Late last week Provokr Magazine published some imagery from “Homage to Manhatta”.
What a wonderful writeup! Please enjoy!
Keith Goldstein’s photography series “Manhatta” is bold, beautiful and filled with the wonder of a boy mesmerized by the soaring architecture and light that makes Manhattan so unique. Goldstein was heavily influenced by the 1921 film Manhatta by Paula Strand and Charles Sheeler. It is considered the first avant garde film. Keith Goldstein said to PROVOKR, “something just clicked when I saw Manhatta again and I started to think about my building images.”
Goldstein shoots images of buildings from up as high as he can, so his buildings are part of the sky. There are so many details and hidden delights that we can not see from the street and Keith unveils those dramatically. The light is always different as it plays on older architectural wonders or is reflected in the glass of the contemporary high rise he has chosen. There is much more light to play with at these higher vantage points and he makes the most of that shooting late in the day of autumn, in the duller winter gray light or the in the full on summer sun. Goldstein told PROVOKR, “I think we all get excited seeing a place we are familiar with from a different perspective, in this case up high, certainly changes the experience and the perspective. Looking from a world above, the quality of light, shadow, and how the seasons change the atmosphere becomes so important to what you are a witness to.”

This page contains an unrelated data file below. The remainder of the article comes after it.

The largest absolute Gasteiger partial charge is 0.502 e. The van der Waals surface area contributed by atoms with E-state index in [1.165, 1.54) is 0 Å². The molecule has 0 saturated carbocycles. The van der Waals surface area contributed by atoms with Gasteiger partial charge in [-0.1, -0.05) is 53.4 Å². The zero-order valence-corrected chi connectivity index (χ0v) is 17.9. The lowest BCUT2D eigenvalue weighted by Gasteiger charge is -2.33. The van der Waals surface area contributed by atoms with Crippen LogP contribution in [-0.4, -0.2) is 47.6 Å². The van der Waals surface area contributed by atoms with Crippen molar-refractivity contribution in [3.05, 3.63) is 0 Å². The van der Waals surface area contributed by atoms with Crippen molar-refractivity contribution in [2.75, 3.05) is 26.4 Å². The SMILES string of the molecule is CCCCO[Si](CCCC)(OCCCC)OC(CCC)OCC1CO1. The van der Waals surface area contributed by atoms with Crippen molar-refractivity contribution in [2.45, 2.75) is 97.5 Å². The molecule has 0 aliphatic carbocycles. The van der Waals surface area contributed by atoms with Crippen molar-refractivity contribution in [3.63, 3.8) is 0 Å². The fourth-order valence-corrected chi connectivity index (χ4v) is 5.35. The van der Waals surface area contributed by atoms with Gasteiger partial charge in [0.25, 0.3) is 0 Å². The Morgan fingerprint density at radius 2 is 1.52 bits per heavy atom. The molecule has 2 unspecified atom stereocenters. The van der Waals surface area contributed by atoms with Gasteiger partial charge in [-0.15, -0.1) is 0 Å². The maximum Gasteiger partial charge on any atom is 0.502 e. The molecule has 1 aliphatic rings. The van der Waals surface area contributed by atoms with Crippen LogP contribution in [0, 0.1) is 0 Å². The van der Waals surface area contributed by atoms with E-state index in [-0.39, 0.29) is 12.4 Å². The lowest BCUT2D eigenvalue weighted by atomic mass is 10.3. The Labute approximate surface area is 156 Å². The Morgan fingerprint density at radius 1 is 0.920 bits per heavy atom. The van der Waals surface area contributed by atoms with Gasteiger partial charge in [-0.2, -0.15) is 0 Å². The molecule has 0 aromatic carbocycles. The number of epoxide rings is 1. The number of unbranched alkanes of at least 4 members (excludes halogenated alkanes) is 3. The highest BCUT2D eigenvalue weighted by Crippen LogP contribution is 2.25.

Keith Goldstein has been living in New York City since the 1970s and is fascinated with the street life and the surrounding tableau of Manhattan’s buildings. His images are heroic in nature and quietly revel in the magnificent details hidden above.